It is any wonder that our interpersonal relationships are in tatters because of social media? It takes no courage to ‘troll’ someone. There is no valor in telling a woman of your undying affection if you do it through text messaging.


So much is lost when we separate ourselves by our devices. We are so far removed from each other that even when sitting next to one another, young lovers will be texting others on their phones. What is the point of a mobile communication device if all it does is cheapen our conversations, rob us of the nuances of our language, and compress our thoughts into character-limited shadow versions of their original selves?


There is so much complexity and beauty in every human language. There are long-winded metaphors, rambling comparisons, flowery poetry. There’s the give and take of body language, and the clues given by inflection, and the tell-tale signs of defeat or joy or any myriad of emotions playing themselves out across our features.


I think my generation likes to think that social media and texting bring us closer together. Certainly, it makes the world a smaller place, but we are further removed than we’ve ever been from one another. Our machines and corporations like Twitter decide upon the quality of the thoughts expressed through them. Not every thought can be condensed, chained and constrained by the limits of texting and tweeting.


I have a confession to make. Ninety percent of the texts I send serve not to bring me closer to my friends, but rather to isolate me. We sit in different rooms, in separate cities, intently starting at our screens and watching the infernal ‘typing’ symbol. I feel anything but connected in that moment. All I can think, doing my part as a twenty-something woman to try to keep in touch, is that I am alone in an empty room, waiting for empty words stripped bare of nuance and complexity.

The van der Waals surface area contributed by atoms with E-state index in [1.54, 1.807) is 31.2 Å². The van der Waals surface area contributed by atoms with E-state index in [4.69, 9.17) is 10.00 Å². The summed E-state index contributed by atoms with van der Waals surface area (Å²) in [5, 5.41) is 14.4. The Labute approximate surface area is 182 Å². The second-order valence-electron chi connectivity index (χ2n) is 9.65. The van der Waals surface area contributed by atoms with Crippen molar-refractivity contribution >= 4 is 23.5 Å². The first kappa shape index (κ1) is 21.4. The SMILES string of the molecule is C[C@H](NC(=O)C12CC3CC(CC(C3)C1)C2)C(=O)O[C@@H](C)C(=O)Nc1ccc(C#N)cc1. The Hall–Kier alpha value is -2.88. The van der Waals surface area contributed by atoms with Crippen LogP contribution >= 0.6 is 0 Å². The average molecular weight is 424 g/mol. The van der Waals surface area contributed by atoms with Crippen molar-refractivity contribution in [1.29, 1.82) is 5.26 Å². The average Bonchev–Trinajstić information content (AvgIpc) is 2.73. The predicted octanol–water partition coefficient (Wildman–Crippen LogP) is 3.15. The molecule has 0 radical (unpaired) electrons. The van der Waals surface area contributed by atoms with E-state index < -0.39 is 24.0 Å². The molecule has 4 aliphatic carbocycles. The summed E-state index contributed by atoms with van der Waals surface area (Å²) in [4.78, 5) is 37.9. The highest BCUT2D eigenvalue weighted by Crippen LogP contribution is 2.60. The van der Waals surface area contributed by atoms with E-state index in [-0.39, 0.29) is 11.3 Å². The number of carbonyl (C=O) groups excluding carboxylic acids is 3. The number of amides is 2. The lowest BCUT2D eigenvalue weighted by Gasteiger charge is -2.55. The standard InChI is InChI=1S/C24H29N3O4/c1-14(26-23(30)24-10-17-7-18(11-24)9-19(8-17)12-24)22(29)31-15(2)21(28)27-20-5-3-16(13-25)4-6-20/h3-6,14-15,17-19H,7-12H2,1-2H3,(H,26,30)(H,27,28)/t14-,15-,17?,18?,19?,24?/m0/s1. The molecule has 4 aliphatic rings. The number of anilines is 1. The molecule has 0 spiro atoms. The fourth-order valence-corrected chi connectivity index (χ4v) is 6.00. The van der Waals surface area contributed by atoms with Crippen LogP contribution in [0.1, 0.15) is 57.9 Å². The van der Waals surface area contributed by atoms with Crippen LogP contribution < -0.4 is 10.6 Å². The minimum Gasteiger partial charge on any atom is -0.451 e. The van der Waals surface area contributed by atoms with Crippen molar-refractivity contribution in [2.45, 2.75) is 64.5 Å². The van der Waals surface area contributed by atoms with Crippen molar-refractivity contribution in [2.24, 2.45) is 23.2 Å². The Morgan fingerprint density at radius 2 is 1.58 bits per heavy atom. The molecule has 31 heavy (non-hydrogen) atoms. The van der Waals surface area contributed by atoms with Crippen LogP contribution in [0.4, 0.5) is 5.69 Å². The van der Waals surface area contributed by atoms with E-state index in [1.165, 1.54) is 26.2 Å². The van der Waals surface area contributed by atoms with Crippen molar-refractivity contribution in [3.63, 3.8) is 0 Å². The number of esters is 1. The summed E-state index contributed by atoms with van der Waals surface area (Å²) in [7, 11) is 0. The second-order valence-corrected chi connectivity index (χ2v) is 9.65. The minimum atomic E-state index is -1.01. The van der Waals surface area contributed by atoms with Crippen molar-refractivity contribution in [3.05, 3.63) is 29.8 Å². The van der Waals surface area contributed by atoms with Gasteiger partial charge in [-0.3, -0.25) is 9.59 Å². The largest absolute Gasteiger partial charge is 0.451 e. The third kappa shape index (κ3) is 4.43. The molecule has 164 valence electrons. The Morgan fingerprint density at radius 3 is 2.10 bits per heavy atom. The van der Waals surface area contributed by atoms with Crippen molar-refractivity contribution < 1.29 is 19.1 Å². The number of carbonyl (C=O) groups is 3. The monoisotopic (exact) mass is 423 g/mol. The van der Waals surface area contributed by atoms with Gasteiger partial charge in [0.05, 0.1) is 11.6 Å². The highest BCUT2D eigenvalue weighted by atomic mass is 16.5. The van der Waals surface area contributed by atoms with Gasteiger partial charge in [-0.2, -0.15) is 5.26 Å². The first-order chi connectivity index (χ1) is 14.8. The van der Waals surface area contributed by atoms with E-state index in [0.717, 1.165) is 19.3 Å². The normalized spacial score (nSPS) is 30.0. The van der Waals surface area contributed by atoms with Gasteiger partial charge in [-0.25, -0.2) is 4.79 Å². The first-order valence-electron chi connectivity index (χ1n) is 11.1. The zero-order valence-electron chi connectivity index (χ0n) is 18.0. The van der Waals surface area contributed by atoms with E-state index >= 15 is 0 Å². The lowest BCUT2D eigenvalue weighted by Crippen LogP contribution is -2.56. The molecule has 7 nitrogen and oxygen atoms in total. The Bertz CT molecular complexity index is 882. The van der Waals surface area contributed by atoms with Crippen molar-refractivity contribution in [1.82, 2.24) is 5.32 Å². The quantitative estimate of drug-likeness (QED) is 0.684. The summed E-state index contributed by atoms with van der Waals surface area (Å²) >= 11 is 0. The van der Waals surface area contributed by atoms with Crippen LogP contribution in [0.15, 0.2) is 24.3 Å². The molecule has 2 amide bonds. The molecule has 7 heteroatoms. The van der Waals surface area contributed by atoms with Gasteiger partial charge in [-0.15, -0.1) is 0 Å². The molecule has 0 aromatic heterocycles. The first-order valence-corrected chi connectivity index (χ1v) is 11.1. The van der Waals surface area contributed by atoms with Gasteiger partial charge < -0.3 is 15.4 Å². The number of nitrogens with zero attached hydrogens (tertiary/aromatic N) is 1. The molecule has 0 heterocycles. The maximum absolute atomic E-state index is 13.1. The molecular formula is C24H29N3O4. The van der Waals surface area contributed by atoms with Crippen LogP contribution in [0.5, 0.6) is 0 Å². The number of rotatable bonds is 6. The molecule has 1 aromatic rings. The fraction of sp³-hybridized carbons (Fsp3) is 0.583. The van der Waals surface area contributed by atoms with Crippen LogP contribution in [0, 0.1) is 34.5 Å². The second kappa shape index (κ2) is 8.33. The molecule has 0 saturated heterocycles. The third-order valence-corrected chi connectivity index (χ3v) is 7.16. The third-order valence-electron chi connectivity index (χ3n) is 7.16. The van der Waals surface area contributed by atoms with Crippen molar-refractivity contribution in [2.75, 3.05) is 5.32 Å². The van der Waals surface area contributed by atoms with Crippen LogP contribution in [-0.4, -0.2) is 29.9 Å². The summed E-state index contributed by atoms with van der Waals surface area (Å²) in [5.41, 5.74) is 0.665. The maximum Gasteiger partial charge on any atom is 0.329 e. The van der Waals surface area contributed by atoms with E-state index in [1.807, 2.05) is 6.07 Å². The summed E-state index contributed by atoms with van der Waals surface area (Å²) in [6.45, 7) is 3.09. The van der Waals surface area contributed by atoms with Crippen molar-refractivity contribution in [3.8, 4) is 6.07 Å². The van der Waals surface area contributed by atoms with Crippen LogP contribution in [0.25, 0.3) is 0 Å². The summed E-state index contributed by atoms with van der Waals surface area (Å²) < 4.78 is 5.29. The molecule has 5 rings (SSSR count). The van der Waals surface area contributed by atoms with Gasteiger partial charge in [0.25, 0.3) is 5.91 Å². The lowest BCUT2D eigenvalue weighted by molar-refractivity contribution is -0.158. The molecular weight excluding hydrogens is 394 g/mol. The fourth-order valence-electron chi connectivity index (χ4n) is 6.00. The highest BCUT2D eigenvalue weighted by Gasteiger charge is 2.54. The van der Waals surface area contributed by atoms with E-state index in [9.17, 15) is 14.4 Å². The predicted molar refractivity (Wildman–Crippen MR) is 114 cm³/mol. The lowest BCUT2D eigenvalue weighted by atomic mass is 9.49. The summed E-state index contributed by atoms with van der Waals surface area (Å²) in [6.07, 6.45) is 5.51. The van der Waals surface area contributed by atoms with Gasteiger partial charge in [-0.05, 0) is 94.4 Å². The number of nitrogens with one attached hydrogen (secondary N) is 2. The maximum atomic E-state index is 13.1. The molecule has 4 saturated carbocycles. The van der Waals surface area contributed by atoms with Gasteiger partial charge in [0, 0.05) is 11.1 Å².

Even calling them is not an option. “Why didn’t you just text me?” people of my generation will ask, seemingly confused by the engagement of their vocal chords rather than their thumbs.


Soon enough, talking on the phone will have retired to the Southern Hemisphere, alongside the fast-dying art of letter-writing.


And one day, when my generation is personified by an aging gentleman furiously texting his grandchildren, the children will laugh while letter-writing is slain by ever-faster modes of communication, and Mr. Millennial, drawing one last ragged breath, will look up from his phone and wonder how, with his 547 Facebook friends, and 1320 Twitter followers, he ended up so very alone.


Maybe he should have written a letter instead.




Caitlin Cacciatore – Poet, Space Opera Novelist, and Letter Writer Extraordinaire


Review: Books for Living by Will Schwalbe

Books for Living is a delightfully insightful little book that will have you aching to read each and every one of the novels mentioned therein. It is a chronicle of what Mr. Schwalbe has learned on his own private literary journey, and each chapter is dedicated to a different book that somehow moved or touched him. You, in turn, will be touched by Books for Living, and will be left pondering what books would make your shortlist.


For me, The Art of Travel by Alain de Botton and all of Thich Nhat Hanh’s work come to mind when I think of making such a list, as well as Ayn Rand’s Anthem. Leave your own list of books that have changed you in the comments, and I shall explore them.

Get a FREE Writing Aid

Hello, fellow writers! I have a request.


I am working on a project tentatively titled 1000 Questions to Ask Your Character, and I need a proofreader just to check for duplicate questions. It’s a fairly easy task, and in exchange you would receive a free digital copy of my eBook when it is published. I may be biased, but having one thousand questions to ask your characters seems rather useful.


If you are interested, please leave a comment or e-mail me at